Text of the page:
3. Consensus

The Haverford community recognizes consensus as a valuable decision-making tool. For this reason, all decisions made by Honor Council, including those approving Council publications, are made by consensus. This method depends on reaching unity, requiring patience and open-mindedness.

It should be noted, however, that unity does not necessarily require unanimity. When discussion has reached a point when a proposed decision clearly has the support of the “weight of the group,” remaining dissenters may stand outside consensus in order to achieve unity. In Honor Council proceedings, there may be no more than two such dissenters. If the disagreement is fundamental and a matter of conscience, a dissenter may block consensus and discussion must continue with the object of finding a solution that is satisfactory to all.

4. Confidentiality

As confrontation is often not a public matter, Honor Council cases will be kept in the strictest confidence. This allows individuals in the community to bring issues to Honor Council without fear of attaching a public stigma to parties involved. However, Honor Council must balance this need for confidentiality with the community’s right to be informed. One way of maintaining this balance is through pseudonymized abstracts of trial proceedings.

Section 3.08 Ratifying the Honor Code

At Spring Plenary, there must be a vote by two-thirds of those present in favor of opening ratification of the Code. If this occurs, the electronic ratification system will be open the fourth and fifth days following Spring Plenary.

If two-thirds of those assembled at Plenary do not vote to open ratification of the Honor Code, the Code fails the first round of ratification. To subsequently ratify the Code, students must create and circulate a petition requesting the convening of a Special Plenary to enable ratification to open. Forty percent of students must sign this petition conveying their desire for such a Special Plenary and pledging to attend.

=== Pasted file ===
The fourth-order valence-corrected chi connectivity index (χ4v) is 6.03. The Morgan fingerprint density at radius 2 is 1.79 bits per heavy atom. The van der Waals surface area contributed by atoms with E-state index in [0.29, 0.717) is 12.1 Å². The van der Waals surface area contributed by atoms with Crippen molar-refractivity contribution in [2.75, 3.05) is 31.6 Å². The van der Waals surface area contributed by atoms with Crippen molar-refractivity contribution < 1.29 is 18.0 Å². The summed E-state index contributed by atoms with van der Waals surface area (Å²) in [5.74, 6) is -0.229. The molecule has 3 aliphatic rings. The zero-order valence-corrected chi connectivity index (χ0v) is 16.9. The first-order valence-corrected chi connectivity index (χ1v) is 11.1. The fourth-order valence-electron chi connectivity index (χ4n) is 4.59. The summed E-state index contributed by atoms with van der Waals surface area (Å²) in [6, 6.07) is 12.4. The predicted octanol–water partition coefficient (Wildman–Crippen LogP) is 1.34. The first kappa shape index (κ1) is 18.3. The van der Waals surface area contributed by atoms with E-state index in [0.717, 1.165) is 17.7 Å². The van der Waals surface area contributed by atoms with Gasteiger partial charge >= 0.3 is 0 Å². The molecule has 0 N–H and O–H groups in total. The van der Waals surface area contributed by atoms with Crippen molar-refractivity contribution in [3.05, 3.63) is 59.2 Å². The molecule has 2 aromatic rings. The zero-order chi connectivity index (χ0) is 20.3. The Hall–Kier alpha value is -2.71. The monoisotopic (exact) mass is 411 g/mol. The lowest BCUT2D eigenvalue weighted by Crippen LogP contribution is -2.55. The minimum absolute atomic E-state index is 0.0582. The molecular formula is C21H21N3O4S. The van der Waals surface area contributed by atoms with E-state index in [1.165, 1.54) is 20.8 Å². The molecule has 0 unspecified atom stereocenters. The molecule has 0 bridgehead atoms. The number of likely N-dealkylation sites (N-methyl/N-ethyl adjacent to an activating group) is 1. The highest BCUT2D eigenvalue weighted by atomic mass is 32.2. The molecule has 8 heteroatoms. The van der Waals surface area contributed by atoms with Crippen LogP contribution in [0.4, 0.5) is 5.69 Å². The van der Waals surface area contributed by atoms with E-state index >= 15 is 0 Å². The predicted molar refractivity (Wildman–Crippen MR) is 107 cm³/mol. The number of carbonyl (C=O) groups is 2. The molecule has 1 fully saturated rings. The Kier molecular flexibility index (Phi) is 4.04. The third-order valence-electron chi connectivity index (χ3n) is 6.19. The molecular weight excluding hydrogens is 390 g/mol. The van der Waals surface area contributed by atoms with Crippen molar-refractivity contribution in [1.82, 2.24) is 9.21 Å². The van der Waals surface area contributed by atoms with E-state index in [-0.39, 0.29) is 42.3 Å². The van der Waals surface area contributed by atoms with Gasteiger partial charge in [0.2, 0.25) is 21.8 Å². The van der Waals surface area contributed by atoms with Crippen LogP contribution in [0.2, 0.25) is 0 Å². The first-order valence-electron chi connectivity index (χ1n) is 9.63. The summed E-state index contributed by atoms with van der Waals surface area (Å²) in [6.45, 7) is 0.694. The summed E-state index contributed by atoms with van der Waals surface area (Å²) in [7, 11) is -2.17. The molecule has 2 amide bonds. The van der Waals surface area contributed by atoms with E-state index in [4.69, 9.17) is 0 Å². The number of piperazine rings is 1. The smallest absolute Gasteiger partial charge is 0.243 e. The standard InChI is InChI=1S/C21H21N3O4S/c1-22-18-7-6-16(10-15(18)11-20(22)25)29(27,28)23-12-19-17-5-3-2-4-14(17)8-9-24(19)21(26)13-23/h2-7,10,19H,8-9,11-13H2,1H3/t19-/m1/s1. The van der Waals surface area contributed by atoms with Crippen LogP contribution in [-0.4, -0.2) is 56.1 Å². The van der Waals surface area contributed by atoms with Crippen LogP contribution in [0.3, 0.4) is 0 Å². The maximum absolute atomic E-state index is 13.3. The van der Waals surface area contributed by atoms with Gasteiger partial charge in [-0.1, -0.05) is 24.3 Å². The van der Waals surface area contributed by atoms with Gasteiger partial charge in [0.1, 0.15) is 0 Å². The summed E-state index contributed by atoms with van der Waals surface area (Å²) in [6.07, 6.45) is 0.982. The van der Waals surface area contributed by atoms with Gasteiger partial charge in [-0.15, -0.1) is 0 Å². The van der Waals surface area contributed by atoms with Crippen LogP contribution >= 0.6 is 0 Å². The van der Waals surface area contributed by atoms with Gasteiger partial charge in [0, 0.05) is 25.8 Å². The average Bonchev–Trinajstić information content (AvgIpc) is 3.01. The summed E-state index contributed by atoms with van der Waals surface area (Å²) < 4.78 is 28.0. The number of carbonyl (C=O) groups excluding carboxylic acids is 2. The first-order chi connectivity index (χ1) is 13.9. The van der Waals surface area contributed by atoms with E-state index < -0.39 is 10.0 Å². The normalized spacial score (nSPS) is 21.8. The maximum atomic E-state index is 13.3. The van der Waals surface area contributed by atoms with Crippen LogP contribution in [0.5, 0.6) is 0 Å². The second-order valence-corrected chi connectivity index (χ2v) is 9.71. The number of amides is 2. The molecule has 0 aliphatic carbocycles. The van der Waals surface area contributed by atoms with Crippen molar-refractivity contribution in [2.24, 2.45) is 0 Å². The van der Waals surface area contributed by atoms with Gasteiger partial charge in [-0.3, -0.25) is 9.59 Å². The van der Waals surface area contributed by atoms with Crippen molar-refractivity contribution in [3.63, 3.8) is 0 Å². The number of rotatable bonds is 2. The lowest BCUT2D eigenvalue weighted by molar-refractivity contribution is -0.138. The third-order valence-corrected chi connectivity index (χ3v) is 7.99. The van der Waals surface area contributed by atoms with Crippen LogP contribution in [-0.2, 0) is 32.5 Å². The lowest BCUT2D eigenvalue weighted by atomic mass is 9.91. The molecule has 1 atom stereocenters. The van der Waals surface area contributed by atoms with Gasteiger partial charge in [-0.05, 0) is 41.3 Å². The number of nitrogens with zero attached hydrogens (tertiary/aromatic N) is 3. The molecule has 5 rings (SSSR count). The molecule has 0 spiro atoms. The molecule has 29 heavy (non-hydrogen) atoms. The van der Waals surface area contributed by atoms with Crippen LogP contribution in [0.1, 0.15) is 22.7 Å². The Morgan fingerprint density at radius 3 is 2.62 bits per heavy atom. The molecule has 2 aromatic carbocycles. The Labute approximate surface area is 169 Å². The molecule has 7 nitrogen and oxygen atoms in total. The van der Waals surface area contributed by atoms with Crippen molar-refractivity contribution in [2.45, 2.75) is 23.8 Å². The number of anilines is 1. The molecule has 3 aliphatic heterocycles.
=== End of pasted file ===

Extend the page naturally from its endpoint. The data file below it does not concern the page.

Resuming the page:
During the ratification period, Honor Council will schedule eight hours each day of tabling to answer any questions and receive any criticism of the Honor Code which might arise. This council member will have a computer with network access which students may use to ratify the code. Each student is strongly encouraged under the Honor Code to vote or to communicate to Honor Council reasons why he or she did not or could not.

Ratification ballots will have three options and a space for comments, suggestions, or criticisms. Filling in this space for comments will be required by the electronic ballot. The ballot will read as follows:

A) I have thoughtfully considered my position on the Code and I vote for its ratification for the following reason(s):

B) I have thoughtfully considered my position on the Code and I vote for its ratification, but I have the following objection(s):

C) I have thoughtfully considered my position on the Code, and I do not vote for its ratification for the following reason(s):

If more than two-thirds of the student body chooses option “A” or “B”, the Honor Code is ratified. If less than two-thirds of the student body chooses option “A” or “B” but more than two-thirds of the student body votes, the Honor Code fails, and a Special Plenary will be scheduled to modify the Code in such a way as to enable a two-thirds majority to vote for ratification.

If less than two-thirds of the student body votes, the Honor Code fails. Students should strongly consider the wisdom of convening a Special Plenary. Such a Plenary would be convened only if forty percent of the student body signs a petition not only asking for the Plenary, but pledging to attend. At a Special Plenary, three-quarters of the student body would constitute quorum, and votes in favor of ratification by two-thirds of the student body would be required for ratification to occur.

Should the Honor Code fail ratification, the Haverford Community will continue to observe the Honor Code’s rules and guidelines for a transition period of 6 academic weeks after the vote. A Special Plenary can be organized at any time within that period to ratify an Honor Code. If no Honor Code is ratified within that transition period, the Code will cease to be in effect. Further Plenaries may still be convened to ratify an Honor Code.

Upon its ratification, we renew our commitment to the Honor Code and we pledge to uphold these ideals through the conduct of our daily lives.

Ratified by online ballot, February 22, 2014.